Employer of Record Malaysia
Hire staff and expand your business in Malaysia with our fully-managed EOR Service
How we can help
Unrivalled Employer of Record Service in Malaysia designed to expand your business seamlessly
Agility EOR delivers services for business’s looking for an Employer of Record in Malaysia. We help clients hire new employees or transfer existing employees into a fully-managed EOR service.
Employer of Record in Malaysia
A Brief Guide to Malaysia
Lush landscapes, rich cultural heritage, and a fusion of tradition and modernity, that’s Malaysia for you. This Southeast Asian nation boasts one of the most dynamic economies, with a diverse workforce that fuels its emerging status as a global hub for trade and technology.
330,803 square kilometers
Approx. 33 million
Malaysian Ringgit (MYR)
Kuala Lumpur, George Town, Ipoh, Johor Bahru
Approx. $933 billion (2022)
Electronics, petroleum, palm oil, tourism, automotive
Business Culture in Malaysia
Business in Malaysia holds a healthy balance of formal protocols and friendly, relationship-focused interactions. The concept of ‘face’, or maintaining personal honor and avoiding shame, is deeply rooted. Consequently, open criticism, direct confrontation, and high-pressure tactics are often avoided. Establishing relationships, networking, and nurturing trust are valued above the mere transactional aspect of business. Punctuality is appreciated, though flexibility in schedules is also practiced.
Negotiations are typically cautious and methodical. A relaxed approach to decision-making is common, often involving various levels of management. Keep in mind the multi-ethnic composition of Malaysia, which translates into diverse business customs influenced by Malay, Chinese, and Indian cultures.
Payroll and Taxes
Payroll and Taxes in Malaysia
Although not legally required, it is customary for employees in Malaysia to receive a 13th month salary payment. The exact amount and timing will depend on the employment contract.
In Malaysia, income tax rates are progressive, with higher income levels subject to higher tax rates.
Taxable Income (MYR)
Up to 5,000
5,001 – 20,000
20,001 – 35,000
35,001 – 50,000
50,001 – 70,000
70,001 – 100,000
100,001 – 400,000
400,001 – 600,000
600,001 – 2,000,000
2,000,001 and above
Employers in Malaysia are also responsible for various employer costs, which may include:
Employee’s Provident Fund (EPF)
4% – 13% (varies depending on an employee’s age, salary and residency status)
Employment Injury Scheme (EIS) and Invalidity Scheme (IS)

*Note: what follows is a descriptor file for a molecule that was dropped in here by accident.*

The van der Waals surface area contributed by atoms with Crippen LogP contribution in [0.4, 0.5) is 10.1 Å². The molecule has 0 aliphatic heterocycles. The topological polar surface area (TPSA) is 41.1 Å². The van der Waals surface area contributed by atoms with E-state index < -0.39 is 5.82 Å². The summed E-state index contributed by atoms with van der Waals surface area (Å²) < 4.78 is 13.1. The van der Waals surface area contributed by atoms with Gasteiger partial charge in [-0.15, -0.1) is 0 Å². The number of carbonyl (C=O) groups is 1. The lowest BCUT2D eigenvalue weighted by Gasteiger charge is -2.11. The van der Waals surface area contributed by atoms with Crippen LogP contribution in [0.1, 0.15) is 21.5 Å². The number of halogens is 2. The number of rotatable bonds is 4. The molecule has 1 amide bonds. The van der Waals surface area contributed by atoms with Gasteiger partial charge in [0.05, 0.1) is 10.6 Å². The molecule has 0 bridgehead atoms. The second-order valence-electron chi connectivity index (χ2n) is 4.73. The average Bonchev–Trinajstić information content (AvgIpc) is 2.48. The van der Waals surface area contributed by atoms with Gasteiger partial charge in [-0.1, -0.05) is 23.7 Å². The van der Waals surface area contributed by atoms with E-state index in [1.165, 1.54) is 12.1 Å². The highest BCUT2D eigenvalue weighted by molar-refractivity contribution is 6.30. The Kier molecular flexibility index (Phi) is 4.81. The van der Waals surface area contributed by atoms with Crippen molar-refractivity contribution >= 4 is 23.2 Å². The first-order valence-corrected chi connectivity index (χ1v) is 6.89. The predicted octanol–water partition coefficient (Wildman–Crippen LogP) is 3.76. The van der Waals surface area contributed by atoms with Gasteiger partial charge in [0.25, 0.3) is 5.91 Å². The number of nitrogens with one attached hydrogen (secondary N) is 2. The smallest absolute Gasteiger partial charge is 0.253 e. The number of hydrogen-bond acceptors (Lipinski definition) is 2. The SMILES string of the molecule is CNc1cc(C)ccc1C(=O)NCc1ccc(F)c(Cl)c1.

Varies depending on scheme coverage and employee wage. From 30 cents minimum, up to a max of RM86.65
Employment Insurance System (EIS)
0.2% (Max MYR 9.90)
Human Resource Development Levy (10 or more employees)
Pension and Healthcare
Malaysia’s pension scheme, the Employees Provident Fund (EPF), is a government-administered program designed to provide a secure retirement for workers. The EPF requires contributions from both employers and employees. Employees typically contribute 11% of their monthly wages, while employers contribute a minimum of 12%. The fund offers the flexibility to be withdrawn for certain purposes before retirement, such as for housing and education.
A supplementary voluntary scheme, the Private Retirement Scheme (PRS), is also available, administered by private financial providers, providing individuals with an additional means to enhance their retirement savings.
Healthcare in Malaysia
Healthcare in Malaysia is a mix of public and private providers. The public healthcare system, funded through general taxation, provides affordable services to citizens and permanent residents. It’s administered by the Ministry of Health, offering comprehensive services ranging from preventive care to specialist treatments. However, long wait times and overcrowded facilities are common challenges in public hospitals and clinics.
On the other hand, the private healthcare sector is preferred for its modern facilities, shorter waiting times, and personalized care. Most expats and higher-income groups opt for private health insurance to access these services. International-standard private hospitals are commonly found in major cities.
Malaysia’s healthcare system, overall, offers commendable standards of care, with some private hospitals ranking among the world’s best. Its medical tourism sector is thriving due to the high-quality care at competitive prices. The country is particularly known for cardiology and cosmetic surgery. Access to healthcare is fairly easy, especially in urban areas, though remote regions may face limitations.
Employment Law in Malaysia
Relevant Legislation: The principal laws governing employment in Malaysia are the Employment Act 1955, the Industrial Relations Act 1967, and the Employees Provident Fund Act 1991. These laws outline the rights, responsibilities, and protections for both employees and employers.